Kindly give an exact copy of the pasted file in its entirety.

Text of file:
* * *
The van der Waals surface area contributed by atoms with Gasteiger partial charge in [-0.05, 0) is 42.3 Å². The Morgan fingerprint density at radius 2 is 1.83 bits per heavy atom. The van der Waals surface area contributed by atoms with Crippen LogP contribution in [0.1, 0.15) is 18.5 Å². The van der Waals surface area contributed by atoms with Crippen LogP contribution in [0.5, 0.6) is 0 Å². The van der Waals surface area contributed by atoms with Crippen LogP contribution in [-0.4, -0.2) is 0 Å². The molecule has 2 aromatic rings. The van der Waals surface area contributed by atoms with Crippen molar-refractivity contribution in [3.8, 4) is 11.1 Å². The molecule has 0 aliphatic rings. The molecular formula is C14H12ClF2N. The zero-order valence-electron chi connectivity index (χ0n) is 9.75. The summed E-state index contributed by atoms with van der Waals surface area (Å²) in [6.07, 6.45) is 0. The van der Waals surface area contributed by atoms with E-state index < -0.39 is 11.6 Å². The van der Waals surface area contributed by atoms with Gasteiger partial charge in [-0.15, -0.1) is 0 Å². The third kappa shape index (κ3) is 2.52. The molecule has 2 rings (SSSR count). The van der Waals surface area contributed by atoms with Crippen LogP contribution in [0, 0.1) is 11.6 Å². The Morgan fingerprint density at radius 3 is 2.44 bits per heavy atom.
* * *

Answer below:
The van der Waals surface area contributed by atoms with Gasteiger partial charge in [-0.05, 0) is 42.3 Å². The Morgan fingerprint density at radius 2 is 1.83 bits per heavy atom. The van der Waals surface area contributed by atoms with Crippen LogP contribution in [0.1, 0.15) is 18.5 Å². The van der Waals surface area contributed by atoms with Crippen LogP contribution in [0.5, 0.6) is 0 Å². The van der Waals surface area contributed by atoms with Crippen LogP contribution in [-0.4, -0.2) is 0 Å². The molecule has 2 aromatic rings. The van der Waals surface area contributed by atoms with Crippen molar-refractivity contribution in [3.8, 4) is 11.1 Å². The molecule has 0 aliphatic rings. The molecular formula is C14H12ClF2N. The zero-order valence-electron chi connectivity index (χ0n) is 9.75. The summed E-state index contributed by atoms with van der Waals surface area (Å²) in [6.07, 6.45) is 0. The van der Waals surface area contributed by atoms with E-state index < -0.39 is 11.6 Å². The van der Waals surface area contributed by atoms with Gasteiger partial charge in [-0.15, -0.1) is 0 Å². The third kappa shape index (κ3) is 2.52. The molecule has 2 rings (SSSR count). The van der Waals surface area contributed by atoms with Crippen LogP contribution in [0, 0.1) is 11.6 Å². The Morgan fingerprint density at radius 3 is 2.44 bits per heavy atom.